AI’s promise for medical imaging and early detection of chronic conditions

Patient care still lies in the hands of healthcare practitioners, but now via AI solutions, they can be empowered to fight the growing burden of chronic conditions, more easily act on incidental findings, and most importantly, improve patient outcomes.

Americans struggle with chronic disease, with six out of 10 living with a chronic disease, and four out of 10 living with two or more.

We can expect to continue seeing the immeasurable burden chronic diseases place on our aging population and healthcare system.

Over time, medicine has advanced and evolved to meet situational demands as innovative technologies become available. For example, not long ago, imaging specialists were reading and storing physical copies of scans. Today, they can access and analyze images with the click of a button on their computer. AI should be seen as a new technical solution for addressing the rise of chronic diseases, by helping screen for early signs of conditions like heart disease, osteoporosis and diabetes. With the advent of new AI and machine learning technologies, there is an opportunity to enhance medical imaging and provide significant relief to burdened hospitals.

Using the massive amounts of imaging data already available to the healthcare system, AI can help highlight early, previously undetected signs of common chronic diseases.

In cardiology, for example, coronary artery calcium (CAC) is regarded as a vital biomarker for the detection of cardiovascular disease (CVD), the leading cause of death around the world. While chest CT (Computed Tomography) scans are commonplace, assessing a patient’s CAC levels can be a cumbersome, time-consuming manual task. AI algorithms can be incorporated into existing imaging workflows to help identify and quantify CAC levels and help physicians determine a patient's risk of CVD and the potential need for further analysis and a treatment plan.

AI software, such as Nanox AI solutions, can also provide a deeper analysis of the spine from medical images and automatically identify findings suggestive of compression fractures and low bone mineral density, enabling further work up and treatment of patients with osteoporosis to prevent potentially life changing major osteoporotic fractures, such as a hip fracture. This clinical decision assist tool could be life-changing and even lifesaving, as hip fractures alone account for more disability-adjusted life-years lost than breast cancer, prostate cancer, arthritis, and Parkinson’s disease combined.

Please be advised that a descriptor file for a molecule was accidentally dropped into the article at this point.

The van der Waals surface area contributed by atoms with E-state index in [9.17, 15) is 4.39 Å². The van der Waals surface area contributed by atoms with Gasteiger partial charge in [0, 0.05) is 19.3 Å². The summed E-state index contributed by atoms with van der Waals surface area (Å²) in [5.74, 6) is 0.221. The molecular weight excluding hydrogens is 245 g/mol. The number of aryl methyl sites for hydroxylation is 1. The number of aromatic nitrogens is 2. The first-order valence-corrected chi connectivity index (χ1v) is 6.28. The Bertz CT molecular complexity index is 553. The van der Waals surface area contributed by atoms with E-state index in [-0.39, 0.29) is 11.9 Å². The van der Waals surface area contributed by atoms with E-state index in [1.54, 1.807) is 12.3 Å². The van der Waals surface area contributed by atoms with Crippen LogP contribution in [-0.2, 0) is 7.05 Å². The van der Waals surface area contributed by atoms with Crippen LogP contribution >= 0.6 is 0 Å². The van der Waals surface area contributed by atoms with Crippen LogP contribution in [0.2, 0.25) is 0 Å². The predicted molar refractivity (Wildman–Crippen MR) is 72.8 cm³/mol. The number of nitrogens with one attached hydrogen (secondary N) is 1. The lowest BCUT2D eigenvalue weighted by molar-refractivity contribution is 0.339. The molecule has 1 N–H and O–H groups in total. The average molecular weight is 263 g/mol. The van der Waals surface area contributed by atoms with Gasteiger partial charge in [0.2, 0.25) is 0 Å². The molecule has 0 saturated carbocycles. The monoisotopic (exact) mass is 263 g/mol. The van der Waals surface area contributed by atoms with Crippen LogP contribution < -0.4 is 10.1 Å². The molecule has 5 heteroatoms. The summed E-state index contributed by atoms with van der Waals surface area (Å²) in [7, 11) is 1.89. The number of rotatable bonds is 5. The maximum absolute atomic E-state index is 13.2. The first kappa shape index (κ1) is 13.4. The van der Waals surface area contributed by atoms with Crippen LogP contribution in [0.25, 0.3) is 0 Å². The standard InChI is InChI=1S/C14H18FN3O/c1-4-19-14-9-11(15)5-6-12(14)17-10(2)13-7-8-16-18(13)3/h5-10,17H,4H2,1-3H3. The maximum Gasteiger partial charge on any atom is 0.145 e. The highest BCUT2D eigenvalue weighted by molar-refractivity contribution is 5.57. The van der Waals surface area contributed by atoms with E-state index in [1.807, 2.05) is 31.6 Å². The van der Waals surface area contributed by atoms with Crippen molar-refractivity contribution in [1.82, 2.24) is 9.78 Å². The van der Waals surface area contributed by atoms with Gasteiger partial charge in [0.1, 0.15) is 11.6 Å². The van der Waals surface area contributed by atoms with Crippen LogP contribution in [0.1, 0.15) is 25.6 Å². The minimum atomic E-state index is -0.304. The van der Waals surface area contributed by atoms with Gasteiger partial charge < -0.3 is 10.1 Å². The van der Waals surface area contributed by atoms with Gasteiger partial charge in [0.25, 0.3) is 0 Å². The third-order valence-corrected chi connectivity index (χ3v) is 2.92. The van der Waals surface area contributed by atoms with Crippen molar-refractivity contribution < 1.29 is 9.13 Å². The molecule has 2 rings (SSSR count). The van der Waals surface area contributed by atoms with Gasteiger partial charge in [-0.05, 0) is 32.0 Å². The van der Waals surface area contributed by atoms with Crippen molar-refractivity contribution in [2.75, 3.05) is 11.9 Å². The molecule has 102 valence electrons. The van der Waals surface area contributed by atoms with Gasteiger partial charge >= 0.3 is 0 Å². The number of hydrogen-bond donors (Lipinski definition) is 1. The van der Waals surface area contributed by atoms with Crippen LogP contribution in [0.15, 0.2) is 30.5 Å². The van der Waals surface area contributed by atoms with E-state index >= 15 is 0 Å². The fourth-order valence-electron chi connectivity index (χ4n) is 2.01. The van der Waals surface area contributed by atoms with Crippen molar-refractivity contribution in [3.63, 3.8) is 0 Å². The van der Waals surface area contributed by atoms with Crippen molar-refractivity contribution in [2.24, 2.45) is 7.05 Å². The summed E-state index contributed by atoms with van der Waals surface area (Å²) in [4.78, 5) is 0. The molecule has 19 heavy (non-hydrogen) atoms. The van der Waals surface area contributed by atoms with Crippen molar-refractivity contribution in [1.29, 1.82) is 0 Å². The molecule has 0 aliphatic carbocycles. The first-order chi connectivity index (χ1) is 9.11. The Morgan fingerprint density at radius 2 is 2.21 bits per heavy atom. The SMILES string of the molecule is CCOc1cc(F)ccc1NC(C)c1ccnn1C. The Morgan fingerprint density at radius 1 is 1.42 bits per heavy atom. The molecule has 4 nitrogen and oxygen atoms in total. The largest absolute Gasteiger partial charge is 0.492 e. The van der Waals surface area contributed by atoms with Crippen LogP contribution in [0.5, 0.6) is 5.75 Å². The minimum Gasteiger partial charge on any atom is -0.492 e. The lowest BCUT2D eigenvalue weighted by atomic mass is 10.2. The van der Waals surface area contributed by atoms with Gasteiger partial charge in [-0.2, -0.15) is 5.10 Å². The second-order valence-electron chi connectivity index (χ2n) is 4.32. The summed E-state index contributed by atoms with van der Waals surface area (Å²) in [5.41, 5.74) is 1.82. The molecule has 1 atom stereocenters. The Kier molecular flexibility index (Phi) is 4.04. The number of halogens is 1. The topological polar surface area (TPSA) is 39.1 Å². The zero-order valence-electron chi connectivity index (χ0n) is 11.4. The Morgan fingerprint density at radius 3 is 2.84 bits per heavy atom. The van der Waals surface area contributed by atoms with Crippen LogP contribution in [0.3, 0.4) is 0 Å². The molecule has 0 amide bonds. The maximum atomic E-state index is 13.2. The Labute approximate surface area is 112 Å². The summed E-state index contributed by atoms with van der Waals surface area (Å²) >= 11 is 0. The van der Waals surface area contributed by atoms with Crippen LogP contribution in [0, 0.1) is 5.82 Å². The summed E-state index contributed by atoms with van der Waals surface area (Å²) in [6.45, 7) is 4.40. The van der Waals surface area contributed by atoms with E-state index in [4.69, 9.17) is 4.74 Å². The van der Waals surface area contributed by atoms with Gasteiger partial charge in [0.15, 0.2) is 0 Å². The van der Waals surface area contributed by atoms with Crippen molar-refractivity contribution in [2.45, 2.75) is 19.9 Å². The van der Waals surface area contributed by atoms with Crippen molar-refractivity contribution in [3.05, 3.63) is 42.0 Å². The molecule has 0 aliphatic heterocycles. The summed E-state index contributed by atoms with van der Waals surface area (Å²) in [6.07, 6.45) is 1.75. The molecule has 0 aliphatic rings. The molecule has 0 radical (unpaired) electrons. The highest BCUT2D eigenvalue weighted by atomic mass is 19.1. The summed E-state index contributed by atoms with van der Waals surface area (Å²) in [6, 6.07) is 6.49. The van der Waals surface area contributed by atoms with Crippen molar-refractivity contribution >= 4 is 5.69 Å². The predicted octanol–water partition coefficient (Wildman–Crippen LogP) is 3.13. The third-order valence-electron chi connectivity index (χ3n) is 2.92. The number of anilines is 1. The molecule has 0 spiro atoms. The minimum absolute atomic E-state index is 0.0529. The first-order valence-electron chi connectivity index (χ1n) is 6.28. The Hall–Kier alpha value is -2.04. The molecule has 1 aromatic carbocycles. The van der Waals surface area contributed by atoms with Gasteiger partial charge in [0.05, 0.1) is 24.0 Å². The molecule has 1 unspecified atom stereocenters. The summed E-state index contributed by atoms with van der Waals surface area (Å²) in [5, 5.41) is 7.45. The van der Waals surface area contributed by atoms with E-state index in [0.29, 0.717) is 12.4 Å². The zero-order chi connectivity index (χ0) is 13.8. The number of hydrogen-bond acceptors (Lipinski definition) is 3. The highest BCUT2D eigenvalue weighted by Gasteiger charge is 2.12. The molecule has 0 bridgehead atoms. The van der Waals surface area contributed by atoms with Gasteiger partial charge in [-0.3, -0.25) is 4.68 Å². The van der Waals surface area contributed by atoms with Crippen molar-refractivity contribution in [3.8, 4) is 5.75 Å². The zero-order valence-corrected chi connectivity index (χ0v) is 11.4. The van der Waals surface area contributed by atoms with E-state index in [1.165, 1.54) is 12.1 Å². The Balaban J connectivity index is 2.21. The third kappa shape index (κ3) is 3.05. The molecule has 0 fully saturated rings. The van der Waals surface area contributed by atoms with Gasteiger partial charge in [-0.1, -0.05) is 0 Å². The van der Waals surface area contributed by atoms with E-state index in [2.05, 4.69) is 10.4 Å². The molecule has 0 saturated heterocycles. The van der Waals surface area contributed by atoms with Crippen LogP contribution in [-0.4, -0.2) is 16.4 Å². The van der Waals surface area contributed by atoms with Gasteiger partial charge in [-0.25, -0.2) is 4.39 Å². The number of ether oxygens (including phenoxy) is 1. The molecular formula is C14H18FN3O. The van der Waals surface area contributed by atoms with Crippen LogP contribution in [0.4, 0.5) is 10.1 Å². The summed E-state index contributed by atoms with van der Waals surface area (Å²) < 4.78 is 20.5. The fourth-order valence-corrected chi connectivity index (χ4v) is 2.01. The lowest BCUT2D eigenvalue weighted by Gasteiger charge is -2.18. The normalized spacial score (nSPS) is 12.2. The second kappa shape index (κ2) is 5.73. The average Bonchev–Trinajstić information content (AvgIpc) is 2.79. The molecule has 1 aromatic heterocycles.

AI solutions like these can automatically recognize complex patterns in imaging data and provide the necessary quantitative, rather than qualitative, assessments of medical images. Utilizing AI in this way to uncover subtle indications of chronic conditions across the board can initiate further medical assessment to establish preventative care pathways for patients, which is particularly important as the U.S. healthcare system is moving toward value-based care (VBC). With a looming shortage of practicing cardiologists and radiologists, there’s concern about the ability to meet the growing demand of patients needing imaging care. According to the Association of American Medical Colleges (AAMC), 60 percent of all cardiologists are over 55, and by 2030, we could be short by 120,000. AAMC also found that the US is projected to have a shortage of 17,000 to 42,000 radiologists and other clinical specialists by 2033.

An additional challenge as technology advances and digital imaging improves is that imaging specialists are often faced with an increased number of images per scan, prolonging their valuable time on each scan and/or the additional data is left without being utilized.

These factors place an urgency on freeing radiologists from the burden of tedious and repetitive tasks, so that they can focus on the true goal of their practice: caring for patients. AI can help make this a reality. By shifting the burden of increased manual work from radiologist to machine, AI allows them to apply their time and energy to better serving more patients. This is a clear path toward VBC and optimizing patient care. By maximizing and utilizing data, AI and machine learning can simultaneously reduce costs while assisting healthcare practitioners in early detection, prevention and slowing the progression of chronic medical conditions.

For example, Nanox AI enables more accurate risk-adjustment so patients are provided with preventative care paths they need, while improving quality of health services at significantly lower associated costs. Providing a fast and efficient supporting diagnosis, AI can reduce reporting times, improve analysis, automate basic tasks, and integrate seamlessly with workflows, potentially reducing the overload crisis to manageable levels.

While AI will never be able to replace healthcare practitioners, it is a tool that can help them facilitate in depth analysis for chronic conditions, act on incidental findings and increase efficiency. Patient care still lies in the hands of these imaging specialists, but now via AI solutions, they can be empowered by advancements in technology that understand their unique situational needs. This helps our healthcare system fight the growing burden of chronic conditions, and, most importantly, improve patient outcomes.

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